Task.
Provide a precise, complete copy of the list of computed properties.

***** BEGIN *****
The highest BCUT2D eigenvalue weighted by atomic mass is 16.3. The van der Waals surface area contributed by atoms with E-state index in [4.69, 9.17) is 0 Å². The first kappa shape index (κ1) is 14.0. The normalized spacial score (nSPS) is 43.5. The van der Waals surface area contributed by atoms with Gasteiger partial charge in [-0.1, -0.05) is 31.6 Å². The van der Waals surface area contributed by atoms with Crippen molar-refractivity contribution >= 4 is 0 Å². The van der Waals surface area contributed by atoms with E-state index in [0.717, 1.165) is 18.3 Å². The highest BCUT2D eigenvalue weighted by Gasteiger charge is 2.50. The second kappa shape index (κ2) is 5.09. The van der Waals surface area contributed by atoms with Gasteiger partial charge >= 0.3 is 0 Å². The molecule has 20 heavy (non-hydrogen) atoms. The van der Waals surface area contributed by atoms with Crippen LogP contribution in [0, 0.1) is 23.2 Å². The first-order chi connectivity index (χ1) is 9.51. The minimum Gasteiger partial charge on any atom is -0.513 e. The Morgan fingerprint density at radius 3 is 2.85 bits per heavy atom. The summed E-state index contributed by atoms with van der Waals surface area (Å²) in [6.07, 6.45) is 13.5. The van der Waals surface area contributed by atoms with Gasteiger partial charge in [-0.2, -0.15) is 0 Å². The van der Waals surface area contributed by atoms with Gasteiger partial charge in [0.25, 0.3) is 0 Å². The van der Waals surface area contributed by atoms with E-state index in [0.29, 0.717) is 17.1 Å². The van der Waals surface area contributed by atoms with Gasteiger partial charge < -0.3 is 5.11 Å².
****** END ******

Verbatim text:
The highest BCUT2D eigenvalue weighted by atomic mass is 16.3. The van der Waals surface area contributed by atoms with E-state index in [4.69, 9.17) is 0 Å². The first kappa shape index (κ1) is 14.0. The normalized spacial score (nSPS) is 43.5. The van der Waals surface area contributed by atoms with Gasteiger partial charge in [-0.1, -0.05) is 31.6 Å². The van der Waals surface area contributed by atoms with Crippen molar-refractivity contribution >= 4 is 0 Å². The van der Waals surface area contributed by atoms with E-state index in [0.717, 1.165) is 18.3 Å². The highest BCUT2D eigenvalue weighted by Gasteiger charge is 2.50. The second kappa shape index (κ2) is 5.09. The van der Waals surface area contributed by atoms with Gasteiger partial charge >= 0.3 is 0 Å². The molecule has 20 heavy (non-hydrogen) atoms. The van der Waals surface area contributed by atoms with Crippen LogP contribution in [0, 0.1) is 23.2 Å². The first-order chi connectivity index (χ1) is 9.51. The minimum Gasteiger partial charge on any atom is -0.513 e. The Morgan fingerprint density at radius 3 is 2.85 bits per heavy atom. The summed E-state index contributed by atoms with van der Waals surface area (Å²) in [6.07, 6.45) is 13.5. The van der Waals surface area contributed by atoms with Gasteiger partial charge in [-0.2, -0.15) is 0 Å². The van der Waals surface area contributed by atoms with Gasteiger partial charge in [0.25, 0.3) is 0 Å². The van der Waals surface area contributed by atoms with E-state index in [0.29, 0.717) is 17.1 Å². The van der Waals surface area contributed by atoms with Gasteiger partial charge < -0.3 is 5.11 Å².